There has been a long-running discussion around whether or not cannabis consumption leads young people to act out. And as it turns out, it does not.
"Cannabis use in adolescence does not appear to lead to greater conduct problems or association with cannabis‐using peers apart from pre‐existing conduct problems," says a new study published by a team of researchers from the University of Pennsylvania, the University of Oregon and the Children's Hospital of Philadelphia.
The researchers came to this conclusion by analyzing data on 364 adolescents collected by the Philadelphia Trajectory Study in 2004. The data was clear: cannabis consumption does not seem to lead teens to behavioral issues. However, the researchers did find that the reverse appears to be true.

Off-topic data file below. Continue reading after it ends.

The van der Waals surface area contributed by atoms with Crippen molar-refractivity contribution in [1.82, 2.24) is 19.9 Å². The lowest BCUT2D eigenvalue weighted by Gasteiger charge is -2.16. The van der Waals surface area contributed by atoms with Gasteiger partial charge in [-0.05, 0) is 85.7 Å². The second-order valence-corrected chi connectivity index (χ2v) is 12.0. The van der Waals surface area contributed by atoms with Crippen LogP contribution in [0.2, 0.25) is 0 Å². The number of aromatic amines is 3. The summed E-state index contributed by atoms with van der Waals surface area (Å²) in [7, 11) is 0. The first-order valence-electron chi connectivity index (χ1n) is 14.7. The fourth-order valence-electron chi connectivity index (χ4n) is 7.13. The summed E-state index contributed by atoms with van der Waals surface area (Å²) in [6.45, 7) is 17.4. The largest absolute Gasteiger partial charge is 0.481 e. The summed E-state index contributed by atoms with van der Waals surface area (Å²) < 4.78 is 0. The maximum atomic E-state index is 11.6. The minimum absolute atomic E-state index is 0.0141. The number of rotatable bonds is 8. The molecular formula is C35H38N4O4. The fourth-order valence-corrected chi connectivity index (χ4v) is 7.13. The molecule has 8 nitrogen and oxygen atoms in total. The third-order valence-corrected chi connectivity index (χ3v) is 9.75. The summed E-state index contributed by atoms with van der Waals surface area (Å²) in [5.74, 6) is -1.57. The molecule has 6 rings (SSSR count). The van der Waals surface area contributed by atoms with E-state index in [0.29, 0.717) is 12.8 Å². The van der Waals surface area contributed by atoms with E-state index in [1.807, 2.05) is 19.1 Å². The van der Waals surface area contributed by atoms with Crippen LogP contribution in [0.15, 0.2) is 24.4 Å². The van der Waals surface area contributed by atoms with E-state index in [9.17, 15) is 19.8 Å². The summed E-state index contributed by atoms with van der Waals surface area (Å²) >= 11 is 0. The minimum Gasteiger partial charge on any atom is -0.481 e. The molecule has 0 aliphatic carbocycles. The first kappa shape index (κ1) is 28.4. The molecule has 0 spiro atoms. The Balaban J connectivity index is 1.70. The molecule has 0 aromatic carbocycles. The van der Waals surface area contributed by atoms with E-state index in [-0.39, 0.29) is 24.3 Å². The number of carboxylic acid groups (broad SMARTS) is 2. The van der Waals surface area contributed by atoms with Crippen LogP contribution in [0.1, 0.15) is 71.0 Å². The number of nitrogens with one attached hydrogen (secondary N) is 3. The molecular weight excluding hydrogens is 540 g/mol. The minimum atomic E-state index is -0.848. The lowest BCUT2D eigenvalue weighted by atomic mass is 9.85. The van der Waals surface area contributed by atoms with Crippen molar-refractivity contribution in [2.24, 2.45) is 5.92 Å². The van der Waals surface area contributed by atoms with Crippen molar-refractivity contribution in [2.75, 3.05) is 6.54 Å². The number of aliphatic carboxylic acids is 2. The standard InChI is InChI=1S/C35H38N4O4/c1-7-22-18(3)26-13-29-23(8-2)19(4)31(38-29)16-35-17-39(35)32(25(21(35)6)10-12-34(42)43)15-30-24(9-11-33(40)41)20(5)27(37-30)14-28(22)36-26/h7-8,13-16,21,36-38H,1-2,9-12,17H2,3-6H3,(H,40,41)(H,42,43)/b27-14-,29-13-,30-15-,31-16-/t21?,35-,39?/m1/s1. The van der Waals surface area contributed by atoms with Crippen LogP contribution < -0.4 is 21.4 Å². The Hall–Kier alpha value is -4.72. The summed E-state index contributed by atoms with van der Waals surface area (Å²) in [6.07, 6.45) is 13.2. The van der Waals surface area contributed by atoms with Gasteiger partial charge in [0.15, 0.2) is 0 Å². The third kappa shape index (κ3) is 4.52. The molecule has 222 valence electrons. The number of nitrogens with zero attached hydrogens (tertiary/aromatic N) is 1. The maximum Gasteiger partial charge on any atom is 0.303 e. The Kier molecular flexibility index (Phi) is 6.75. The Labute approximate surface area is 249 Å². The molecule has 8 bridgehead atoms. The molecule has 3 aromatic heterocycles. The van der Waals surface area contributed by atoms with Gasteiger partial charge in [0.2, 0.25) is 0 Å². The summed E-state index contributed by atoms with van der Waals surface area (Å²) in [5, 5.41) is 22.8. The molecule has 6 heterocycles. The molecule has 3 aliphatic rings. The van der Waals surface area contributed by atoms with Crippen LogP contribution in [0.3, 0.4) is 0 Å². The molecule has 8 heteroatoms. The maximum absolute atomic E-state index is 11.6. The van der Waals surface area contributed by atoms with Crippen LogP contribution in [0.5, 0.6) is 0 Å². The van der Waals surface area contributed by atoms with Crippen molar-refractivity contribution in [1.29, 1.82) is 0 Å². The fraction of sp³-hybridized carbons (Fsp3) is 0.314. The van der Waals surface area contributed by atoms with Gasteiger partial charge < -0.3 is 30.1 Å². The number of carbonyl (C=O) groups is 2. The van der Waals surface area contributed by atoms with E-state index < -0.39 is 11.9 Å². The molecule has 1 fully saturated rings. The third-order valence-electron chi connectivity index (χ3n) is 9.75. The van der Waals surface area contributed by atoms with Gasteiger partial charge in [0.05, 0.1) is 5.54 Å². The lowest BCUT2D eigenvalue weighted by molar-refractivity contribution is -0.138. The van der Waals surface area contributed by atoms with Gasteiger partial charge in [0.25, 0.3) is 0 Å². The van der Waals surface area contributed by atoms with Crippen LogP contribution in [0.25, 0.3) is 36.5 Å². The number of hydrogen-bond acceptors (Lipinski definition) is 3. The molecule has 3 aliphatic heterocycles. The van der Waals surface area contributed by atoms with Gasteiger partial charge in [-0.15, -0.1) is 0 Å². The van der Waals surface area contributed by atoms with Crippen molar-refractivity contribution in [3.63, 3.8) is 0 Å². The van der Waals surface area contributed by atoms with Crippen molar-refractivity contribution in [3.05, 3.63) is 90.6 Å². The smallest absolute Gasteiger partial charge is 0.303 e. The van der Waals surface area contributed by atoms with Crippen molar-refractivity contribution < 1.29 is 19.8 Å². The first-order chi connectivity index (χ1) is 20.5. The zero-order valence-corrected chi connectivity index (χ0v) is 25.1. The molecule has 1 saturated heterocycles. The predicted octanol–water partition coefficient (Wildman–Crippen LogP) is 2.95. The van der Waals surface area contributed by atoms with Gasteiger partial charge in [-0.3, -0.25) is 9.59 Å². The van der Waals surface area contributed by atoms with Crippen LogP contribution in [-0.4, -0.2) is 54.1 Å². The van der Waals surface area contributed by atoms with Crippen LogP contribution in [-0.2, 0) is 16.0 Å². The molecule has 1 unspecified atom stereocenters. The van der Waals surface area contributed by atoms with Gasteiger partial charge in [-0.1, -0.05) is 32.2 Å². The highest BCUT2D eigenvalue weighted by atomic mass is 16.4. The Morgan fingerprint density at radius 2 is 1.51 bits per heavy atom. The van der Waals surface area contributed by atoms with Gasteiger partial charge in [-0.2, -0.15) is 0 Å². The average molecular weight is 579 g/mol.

"The present findings showed that…conduct problems predicted cannabis use but not vice versa, particularly during mid–late adolescence," the researchers wrote. "We were able to demonstrate for the first time that increases in conduct problems precede increases in cannabis use within individuals."
The study also examined what leads young cannabis consumers to develop cannabis use disorder. And again, young consumers with previously existing conduct problems were the most likely to develop unhealthy cannabis habits. Teens with friends who consume cannabis may also develop a cannabis use disorder as well. However, adolescents with conduct problems "are susceptible to more cannabis use and CUD regardless of whether or not their friends are increasingly using it," proving that peer relations are only one piece of the issue.
The researchers believe that youth with conduct problems are probably turning to cannabis as a coping mechanism, and ultimately need better resources to help them deal with the root issues.
h/t Marijuana Moment